This project combine narrative and informative writing and reading; research techniques, independent and interdependent aspects; is interdisciplinary; and values separate skills/talents, and multiple intelligences.
TEACHER MODEL (without citations)
Research on which the Teacher Model was based
ELA-SOCIAL STUDIES COLLABORATIVE PROJECT
In ELA students study LEGENDS, ancient traditional stories which (1) memorialize (2) a real human who (3)performed an extraordinary or heroic deed. Legends take place in the (4) relatively (compared to myths) recent past in (5) an actual environment. Legends are based on facts but greatly (6) exaggerated [I always say that a good legend is 50%-50%]. As a folktale, legends reflect the beliefs, traditions, and environment of a culture.
In groups of 4-5, students choose a person whom they are learning about, or will learn about, in social studies.
Individually group members research the person and their extraordinary deed.
Collaboratively, each group writes a legend, a story memorializing the important deed of the person, including the six elements of legends (see #1).
Groups turn their story into a play or puppet show and present the legend and then share the real facts known about the person and deed.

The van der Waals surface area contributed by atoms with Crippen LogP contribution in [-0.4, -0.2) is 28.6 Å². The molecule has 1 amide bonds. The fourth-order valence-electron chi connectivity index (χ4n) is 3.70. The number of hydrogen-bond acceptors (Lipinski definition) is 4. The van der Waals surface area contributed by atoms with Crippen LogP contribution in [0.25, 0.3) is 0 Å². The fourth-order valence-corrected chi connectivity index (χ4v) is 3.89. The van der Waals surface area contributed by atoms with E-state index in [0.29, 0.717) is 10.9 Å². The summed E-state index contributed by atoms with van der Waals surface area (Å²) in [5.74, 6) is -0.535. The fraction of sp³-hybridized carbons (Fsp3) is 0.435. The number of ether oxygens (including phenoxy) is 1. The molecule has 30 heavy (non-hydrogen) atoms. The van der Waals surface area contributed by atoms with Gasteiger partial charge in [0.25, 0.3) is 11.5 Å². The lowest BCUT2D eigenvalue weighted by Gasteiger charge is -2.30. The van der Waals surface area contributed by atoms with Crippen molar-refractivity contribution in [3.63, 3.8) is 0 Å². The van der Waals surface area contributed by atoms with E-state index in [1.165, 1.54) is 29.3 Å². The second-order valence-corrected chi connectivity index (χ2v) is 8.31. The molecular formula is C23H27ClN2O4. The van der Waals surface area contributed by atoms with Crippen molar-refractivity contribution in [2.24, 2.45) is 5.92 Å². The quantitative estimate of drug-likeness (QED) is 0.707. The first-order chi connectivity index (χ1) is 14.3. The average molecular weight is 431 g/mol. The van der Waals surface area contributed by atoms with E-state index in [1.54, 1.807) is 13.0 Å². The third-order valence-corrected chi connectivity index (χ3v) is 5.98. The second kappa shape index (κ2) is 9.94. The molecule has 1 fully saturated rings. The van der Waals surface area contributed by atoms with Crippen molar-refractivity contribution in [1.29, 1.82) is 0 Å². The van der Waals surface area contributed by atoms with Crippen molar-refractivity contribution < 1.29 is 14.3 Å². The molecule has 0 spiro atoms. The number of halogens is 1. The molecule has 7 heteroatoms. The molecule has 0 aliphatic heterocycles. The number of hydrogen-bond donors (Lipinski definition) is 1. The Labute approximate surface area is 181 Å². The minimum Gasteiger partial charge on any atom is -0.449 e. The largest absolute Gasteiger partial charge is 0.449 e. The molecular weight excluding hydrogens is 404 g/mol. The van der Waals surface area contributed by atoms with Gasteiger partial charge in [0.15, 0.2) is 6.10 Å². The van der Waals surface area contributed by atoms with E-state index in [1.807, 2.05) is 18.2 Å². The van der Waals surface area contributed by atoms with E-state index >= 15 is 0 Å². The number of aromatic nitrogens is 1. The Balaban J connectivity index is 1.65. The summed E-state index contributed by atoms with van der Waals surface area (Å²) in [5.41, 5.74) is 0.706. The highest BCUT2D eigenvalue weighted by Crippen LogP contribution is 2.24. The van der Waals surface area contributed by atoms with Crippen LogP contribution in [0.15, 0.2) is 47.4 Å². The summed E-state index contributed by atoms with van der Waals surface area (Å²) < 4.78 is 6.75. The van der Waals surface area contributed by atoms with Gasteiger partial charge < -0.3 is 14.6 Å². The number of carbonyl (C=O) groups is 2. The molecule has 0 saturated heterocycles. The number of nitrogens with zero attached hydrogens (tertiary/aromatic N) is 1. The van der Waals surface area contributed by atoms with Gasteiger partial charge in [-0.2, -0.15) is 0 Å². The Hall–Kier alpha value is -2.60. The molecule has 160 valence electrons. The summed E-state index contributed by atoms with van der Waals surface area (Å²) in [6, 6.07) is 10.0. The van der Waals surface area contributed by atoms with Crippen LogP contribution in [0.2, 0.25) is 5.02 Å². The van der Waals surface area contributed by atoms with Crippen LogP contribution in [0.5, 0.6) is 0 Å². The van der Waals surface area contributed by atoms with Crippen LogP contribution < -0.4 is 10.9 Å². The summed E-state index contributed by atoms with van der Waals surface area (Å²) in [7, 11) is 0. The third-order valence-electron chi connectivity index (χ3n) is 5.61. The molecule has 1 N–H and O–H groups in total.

This project combine narrative and informative writing and reading; independent and interdependent aspects; is interdisciplinary; and values separate skills/talents, and multiple intelligences.
Note: For distance learning, groups can chose or be assigned a person and then collaborate on their legend and research; they could divide the planning of the legend and conducting research, based on their interests, skills, talents, and intelligences. For their presentation they can prepare a digital graphic rendition. Two students could work on the legend—author and illustrator, and two could work on the factual—explanation and illustrations or a news story with pictures.
9. WRITING A COLLABORATIVE STORY: A (Visual) Reading-Writing-Speaking Activity (also posted as Writing Strategy #4)
Groups are to collaboratively draft a SHORT STORY (characters, plot/problem, setting) with dialogue. Note: It is difficult NOT to create a story with a Rockwell picture or a Teenie Harris photograph.